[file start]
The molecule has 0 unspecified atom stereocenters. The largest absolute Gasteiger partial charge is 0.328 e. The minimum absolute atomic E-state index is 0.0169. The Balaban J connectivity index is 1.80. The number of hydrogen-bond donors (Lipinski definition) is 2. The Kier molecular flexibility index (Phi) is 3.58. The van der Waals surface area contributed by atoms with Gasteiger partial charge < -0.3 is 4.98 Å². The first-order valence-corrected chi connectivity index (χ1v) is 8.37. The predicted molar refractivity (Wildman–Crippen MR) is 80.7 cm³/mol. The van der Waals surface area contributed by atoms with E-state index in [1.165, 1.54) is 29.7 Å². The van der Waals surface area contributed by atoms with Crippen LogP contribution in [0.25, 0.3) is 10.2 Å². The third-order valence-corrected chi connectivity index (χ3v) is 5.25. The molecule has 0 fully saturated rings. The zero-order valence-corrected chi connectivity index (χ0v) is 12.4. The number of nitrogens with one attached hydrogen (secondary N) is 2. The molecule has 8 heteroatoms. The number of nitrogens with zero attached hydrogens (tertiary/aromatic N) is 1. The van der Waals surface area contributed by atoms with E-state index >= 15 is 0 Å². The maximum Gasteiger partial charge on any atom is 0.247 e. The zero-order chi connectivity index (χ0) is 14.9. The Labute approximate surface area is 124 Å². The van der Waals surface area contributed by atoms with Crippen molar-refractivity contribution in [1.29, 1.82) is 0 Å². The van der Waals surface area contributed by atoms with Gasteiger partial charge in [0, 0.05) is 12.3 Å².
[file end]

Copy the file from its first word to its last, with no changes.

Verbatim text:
The molecule has 0 unspecified atom stereocenters. The largest absolute Gasteiger partial charge is 0.328 e. The minimum absolute atomic E-state index is 0.0169. The Balaban J connectivity index is 1.80. The number of hydrogen-bond donors (Lipinski definition) is 2. The Kier molecular flexibility index (Phi) is 3.58. The van der Waals surface area contributed by atoms with Gasteiger partial charge < -0.3 is 4.98 Å². The first-order valence-corrected chi connectivity index (χ1v) is 8.37. The predicted molar refractivity (Wildman–Crippen MR) is 80.7 cm³/mol. The van der Waals surface area contributed by atoms with E-state index in [1.165, 1.54) is 29.7 Å². The van der Waals surface area contributed by atoms with Crippen LogP contribution in [0.25, 0.3) is 10.2 Å². The third-order valence-corrected chi connectivity index (χ3v) is 5.25. The molecule has 0 fully saturated rings. The zero-order valence-corrected chi connectivity index (χ0v) is 12.4. The number of nitrogens with one attached hydrogen (secondary N) is 2. The molecule has 8 heteroatoms. The number of nitrogens with zero attached hydrogens (tertiary/aromatic N) is 1. The van der Waals surface area contributed by atoms with E-state index >= 15 is 0 Å². The maximum Gasteiger partial charge on any atom is 0.247 e. The zero-order chi connectivity index (χ0) is 14.9. The Labute approximate surface area is 124 Å². The van der Waals surface area contributed by atoms with Crippen molar-refractivity contribution in [1.29, 1.82) is 0 Å². The van der Waals surface area contributed by atoms with Gasteiger partial charge in [0, 0.05) is 12.3 Å².